The Green Bay Packers’ number one offense was the clear winner on Saturday when they went up against the Rams and their first ranked defense. They put up 488 yards, 32 points, 28 first downs, and had no turnovers or sacks. A big part of the Packers and Matt LaFleur’s game plan was to utilize RPOs and access throws. The Rams defense doesn’t give you much, so when you can exploit a numbers advantage, you have to take advantage of that opportunity.
The Packers’ RPOs weren’t flashy, but they consistently got Green Bay positive yards. That was critical to keep them on schedule against that Rams defense.
Two-back Bubble RPO
The Packers used this two-back RPO with Aaron Jones and AJ Dillon seven separate times against the Rams. While they handed it off every time, they got a little over four yards per carry off of this play.
What this play was doing for the Packers was removing a player from the box. The Rams base out of two high safeties, which already leaves them pretty light at the line of scrimmage. They trust that their front will control the line of scrimmage. In turn, that allows their safeties to fit and fill their run gaps from depth.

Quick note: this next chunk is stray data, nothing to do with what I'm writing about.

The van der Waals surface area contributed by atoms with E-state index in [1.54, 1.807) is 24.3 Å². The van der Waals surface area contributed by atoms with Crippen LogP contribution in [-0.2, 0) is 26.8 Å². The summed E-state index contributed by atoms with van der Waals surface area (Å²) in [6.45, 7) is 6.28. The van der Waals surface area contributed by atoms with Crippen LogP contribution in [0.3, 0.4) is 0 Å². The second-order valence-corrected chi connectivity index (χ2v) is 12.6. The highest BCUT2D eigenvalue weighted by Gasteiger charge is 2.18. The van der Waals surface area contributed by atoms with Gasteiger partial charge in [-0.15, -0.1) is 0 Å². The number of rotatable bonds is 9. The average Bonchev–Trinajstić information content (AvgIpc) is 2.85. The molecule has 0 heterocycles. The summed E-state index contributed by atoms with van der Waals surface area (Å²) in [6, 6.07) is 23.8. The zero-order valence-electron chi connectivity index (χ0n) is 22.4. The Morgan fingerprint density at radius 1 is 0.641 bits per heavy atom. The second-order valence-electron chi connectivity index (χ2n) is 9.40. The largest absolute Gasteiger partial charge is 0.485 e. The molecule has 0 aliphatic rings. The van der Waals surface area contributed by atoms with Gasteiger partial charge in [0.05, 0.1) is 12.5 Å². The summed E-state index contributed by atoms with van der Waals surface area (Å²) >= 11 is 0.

By motioning Aaron Jones out wide to run a bubble and keeping AJ Dillon in to run their zone scheme, they pull the only linebacker the Rams have out of the box to cover the bubble. That leaves five linemen on five defensive linemen. It’s up to the safeties to be the free hitters and make the tackle. All Aaron Rodgers is reading here is whether he has a numbers advantage in the box. As soon as that linebacker bumps out, he knows he’s handing it off.
The Packers always ran this running back bubble motion to the field because of how the Rams were aligning. Out of that two-back set, the Rams put their linebacker, Troy Reeder, to the field and receiver strength. The Packers would run the outside zone to the boundary away from the motion. The Packers knew that the Rams’ adjustment to this motion was to bump that field linebacker out so that the defense maintains numbers to the receiver strength.
Even when the Rams went to a 4-2 front with two linebackers, it still left them short-handed in the box. As long as that linebacker keeps bumping out and giving the numbers advantage to the offensive line, Rodgers is going to keep handing the ball off.